• All patients were treated with combination chemotherapy; at writing, four were still alive and one had died during a follow-up period ranging from 1 to 16 months.
  • We conclude that the t(3;8)(q26;q24) is a recurrent translocation associated with therapy-related MDS/AML or de novo AML, and is frequently associated with monosomy 7.
  • [MeSH-major] Chromosome Aberrations. Chromosomes, Human, Pair 3 / genetics. Chromosomes, Human, Pair 8 / genetics. Leukemia, Myeloid / genetics. Myelodysplastic Syndromes / genetics. Neoplasm Recurrence, Local / genetics. Translocation, Genetic / genetics
  • [MeSH-minor] Acute Disease. Aged. Aged, 80 and over. Antineoplastic Combined Chemotherapy Protocols / adverse effects. Female. Humans. Karyotyping. Lymphoma, B-Cell / drug therapy. Lymphoma, B-Cell / pathology. Lymphoma, Large B-Cell, Diffuse / drug therapy. Lymphoma, Large B-Cell, Diffuse / pathology. Lymphoma, Mantle-Cell / drug therapy. Lymphoma, Mantle-Cell / pathology. Male. Middle Aged. Sarcoma / drug therapy. Sarcoma / pathology


5. Arber DA, Slovak ML, Popplewell L, Bedell V, Ikle D, Rowley JD, International Workshop on Leukemia Karyotype and Prior Therapy: Therapy-related acute myeloid leukemia/myelodysplasia with balanced 21q22 translocations. Am J Clin Pathol; 2002 Feb;117(2):306-13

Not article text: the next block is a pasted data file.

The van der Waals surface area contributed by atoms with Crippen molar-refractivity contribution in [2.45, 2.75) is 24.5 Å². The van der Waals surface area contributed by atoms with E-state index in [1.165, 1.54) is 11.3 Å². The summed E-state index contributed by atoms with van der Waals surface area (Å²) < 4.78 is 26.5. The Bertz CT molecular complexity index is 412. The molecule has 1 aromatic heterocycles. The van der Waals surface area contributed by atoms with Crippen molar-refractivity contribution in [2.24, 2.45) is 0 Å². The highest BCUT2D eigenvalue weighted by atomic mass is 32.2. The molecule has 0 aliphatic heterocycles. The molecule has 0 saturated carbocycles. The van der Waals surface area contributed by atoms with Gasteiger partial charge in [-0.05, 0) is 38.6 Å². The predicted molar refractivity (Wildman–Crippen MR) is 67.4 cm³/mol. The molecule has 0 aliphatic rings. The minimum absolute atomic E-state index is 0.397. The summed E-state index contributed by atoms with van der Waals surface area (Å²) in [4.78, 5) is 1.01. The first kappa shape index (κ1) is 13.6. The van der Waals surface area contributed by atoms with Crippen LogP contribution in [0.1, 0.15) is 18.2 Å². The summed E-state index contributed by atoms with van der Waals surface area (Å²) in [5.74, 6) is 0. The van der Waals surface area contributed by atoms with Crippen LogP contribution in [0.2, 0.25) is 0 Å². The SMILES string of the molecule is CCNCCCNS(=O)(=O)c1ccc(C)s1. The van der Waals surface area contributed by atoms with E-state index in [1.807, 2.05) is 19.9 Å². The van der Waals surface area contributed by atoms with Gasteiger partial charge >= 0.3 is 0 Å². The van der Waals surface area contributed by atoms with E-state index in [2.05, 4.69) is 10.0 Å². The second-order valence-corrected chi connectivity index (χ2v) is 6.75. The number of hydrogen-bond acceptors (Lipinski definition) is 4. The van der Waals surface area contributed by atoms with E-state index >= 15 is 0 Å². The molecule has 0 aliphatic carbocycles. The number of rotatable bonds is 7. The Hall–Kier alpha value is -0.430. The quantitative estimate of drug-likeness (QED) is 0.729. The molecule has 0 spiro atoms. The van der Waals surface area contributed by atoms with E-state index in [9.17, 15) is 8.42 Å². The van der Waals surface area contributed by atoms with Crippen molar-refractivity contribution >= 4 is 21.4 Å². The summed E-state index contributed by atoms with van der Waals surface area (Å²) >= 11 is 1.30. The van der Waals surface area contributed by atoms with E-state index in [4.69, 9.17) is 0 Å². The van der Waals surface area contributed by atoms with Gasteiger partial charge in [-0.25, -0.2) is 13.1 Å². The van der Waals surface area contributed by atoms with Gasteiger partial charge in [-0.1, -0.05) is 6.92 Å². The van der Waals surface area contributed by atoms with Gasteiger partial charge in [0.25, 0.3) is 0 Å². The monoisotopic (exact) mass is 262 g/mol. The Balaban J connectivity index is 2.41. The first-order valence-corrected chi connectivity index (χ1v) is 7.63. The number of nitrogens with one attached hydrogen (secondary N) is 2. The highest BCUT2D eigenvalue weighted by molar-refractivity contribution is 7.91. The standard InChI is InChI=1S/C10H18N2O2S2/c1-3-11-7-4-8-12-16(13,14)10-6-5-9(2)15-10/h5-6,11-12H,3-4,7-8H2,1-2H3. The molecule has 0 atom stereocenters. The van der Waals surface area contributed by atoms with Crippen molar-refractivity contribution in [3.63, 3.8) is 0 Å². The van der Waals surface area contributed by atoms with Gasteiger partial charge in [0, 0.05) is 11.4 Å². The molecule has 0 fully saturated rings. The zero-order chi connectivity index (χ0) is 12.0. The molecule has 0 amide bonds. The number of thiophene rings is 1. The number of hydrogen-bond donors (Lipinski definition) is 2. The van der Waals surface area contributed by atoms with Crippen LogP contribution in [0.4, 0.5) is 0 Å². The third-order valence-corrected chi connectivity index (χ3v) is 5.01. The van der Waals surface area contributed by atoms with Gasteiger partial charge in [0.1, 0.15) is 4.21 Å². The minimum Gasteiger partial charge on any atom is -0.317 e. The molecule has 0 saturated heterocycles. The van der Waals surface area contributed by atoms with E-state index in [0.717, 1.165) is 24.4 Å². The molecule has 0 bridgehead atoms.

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  • [Source] The source of this record is MEDLINE®, a database of the U.S. National Library of Medicine.
  • [Title] Therapy-related acute myeloid leukemia/myelodysplasia with balanced 21q22 translocations.
  • The morphologic and immunophenotypic findings of 36 cases of 21q22 acute myeloid leukemia (AML) and myelodysplasia (MDS) were compared, including 14 de novo t(8;21) AMLs, 11 t(8;21) therapy-related AML/MDS cases, and 11 therapy-related AML/MDS cases with other 21q22 balanced translocations [t(n;21)].
  • Cases of de novo and therapy-related t(8;21) disease shared common morphologic features of chunky cytoplasmic granules, perinuclear hofs, and promyelocyte increases that were not seen consistently in the t(n;21) group of t-AML/MDS cases.
  • De novo and therapy-related t(8;21) disease, however, differed by the frequent presence of associated dysplasia in both t-AML/MDS groups, which was infrequent in the de novo t(8;21) group.
  • Therapy-related AMI/MDS with t(8;21) shares characteristic morphologic and immunophenotypic features with de novo t(8;21) AML, but frequently also occurs with associated myelodysplastic changes, similar to other therapy-related acute leukemias.
  • [MeSH-major] Chromosomes, Human, Pair 21 / genetics. Drug-Related Side Effects and Adverse Reactions. Leukemia, Myeloid / genetics. Leukemia, Myeloid / pathology. Myelodysplastic Syndromes / genetics. Myelodysplastic Syndromes / pathology. Translocation, Genetic / genetics


6. Gilliland DG, Gribben JG: Evaluation of the risk of therapy-related MDS/AML after autologous stem cell transplantation. Biol Blood Marrow Transplant; 2002;8(1):9-16